Hillary and the Continuum

Michael Tomasky at the Daily Beast:

The presidency was once described by some historians as a prize, won in one election by this team, in another by that team. The metaphor suggests that elections are discrete and separate from one another and that the stakes aren’t much greater than those encountered on a game show. But that’s not the case anymore. Prize is the wrong metaphor for how we ought to see the presidency today. Now, we ought to see it as an instrument through which progress can either be advanced or retarded, and rather than thinking of each election victory as a prize, we ought to think of each as a step on a continuum.

This will be especially true in 2016, when a Republican victory would put at mortal risk the gains of the Obama years. So the next election will be no time to leave all this to chance—or to Andrew Cuomo or Martin O’Malley or even to Joe Biden. Hillary has to do it. She could handily beat the whole parade of Republicans. They’re children next to her. None of them is even in her weight class except for Jeb Bush, but he seems to me pretty easily disposed of with one question: “Okay, America, you’re being the given the choice to extend either Bill Clinton’s presidency or George W. Bush’s. Which way do you want to go?”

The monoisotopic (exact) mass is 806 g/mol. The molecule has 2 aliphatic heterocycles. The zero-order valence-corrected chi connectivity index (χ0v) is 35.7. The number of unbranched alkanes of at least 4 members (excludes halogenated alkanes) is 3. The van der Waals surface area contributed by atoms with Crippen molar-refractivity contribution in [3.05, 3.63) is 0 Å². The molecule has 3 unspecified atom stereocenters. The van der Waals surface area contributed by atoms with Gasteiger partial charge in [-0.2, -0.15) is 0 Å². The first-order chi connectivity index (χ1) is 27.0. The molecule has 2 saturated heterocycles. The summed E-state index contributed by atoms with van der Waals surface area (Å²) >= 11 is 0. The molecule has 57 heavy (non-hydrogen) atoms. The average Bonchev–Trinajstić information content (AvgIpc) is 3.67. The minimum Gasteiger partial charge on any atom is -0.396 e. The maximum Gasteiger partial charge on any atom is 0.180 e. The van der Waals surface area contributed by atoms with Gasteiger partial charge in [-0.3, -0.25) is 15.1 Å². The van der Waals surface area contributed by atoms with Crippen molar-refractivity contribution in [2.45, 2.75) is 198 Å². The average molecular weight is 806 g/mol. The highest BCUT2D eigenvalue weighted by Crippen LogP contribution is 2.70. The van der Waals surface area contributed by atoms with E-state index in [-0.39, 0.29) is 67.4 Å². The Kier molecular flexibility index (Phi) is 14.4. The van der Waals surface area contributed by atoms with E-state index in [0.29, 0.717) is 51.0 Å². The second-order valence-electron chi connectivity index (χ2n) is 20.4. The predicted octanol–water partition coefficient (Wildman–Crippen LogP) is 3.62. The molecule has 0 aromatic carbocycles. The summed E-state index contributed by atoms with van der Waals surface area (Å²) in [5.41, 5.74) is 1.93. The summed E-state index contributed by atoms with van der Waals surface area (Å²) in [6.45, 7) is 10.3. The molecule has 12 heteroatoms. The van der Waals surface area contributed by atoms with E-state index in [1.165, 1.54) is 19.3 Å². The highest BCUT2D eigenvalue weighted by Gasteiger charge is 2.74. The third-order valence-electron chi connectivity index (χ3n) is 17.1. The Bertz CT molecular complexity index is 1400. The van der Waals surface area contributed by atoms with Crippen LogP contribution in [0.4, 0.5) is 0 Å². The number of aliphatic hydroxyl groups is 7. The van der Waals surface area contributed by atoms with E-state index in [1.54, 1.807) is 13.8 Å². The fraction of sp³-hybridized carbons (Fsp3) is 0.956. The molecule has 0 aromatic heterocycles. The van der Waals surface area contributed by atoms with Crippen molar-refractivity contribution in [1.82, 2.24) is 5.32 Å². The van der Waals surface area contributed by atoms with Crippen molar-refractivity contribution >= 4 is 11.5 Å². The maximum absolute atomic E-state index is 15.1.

. . . The Democratic Party’s leaders and money people won’t be able to force others not to run, but they should do everything within their power to signal to the political world that it’s Hillary and just get on the damn bus.

I am highly sympathetic to this. Though I worked briefly for the Hillary presidential campaign in 2007/2008 (I had to leave due to health problems) I had begun to sour on her candidacy in the trench war between her and Obama. Common wisdom had it that whoever the Democratic nominee was in 2008, all they had to do was not get into a scandal (cough – Edwards – cough) and they’d get a walk to the White House, so it became an extraordinarily emotional choice for Democrats and progressives as to who nabbed that nomination.

But we do live in a zero-sum political universe these days, perhaps now more than ever, a time in which it’s not as though a GOP win would mean a status-quo administration with a tilt to the right. That’s what we thought we’d get with W., and not only did he turn out to be a radical conservative, he’s now considered too liberal for the current GOP. In other words, this is no game. It’s crucial that, every time out, the Democrats nominate a freaking stone-cold winner.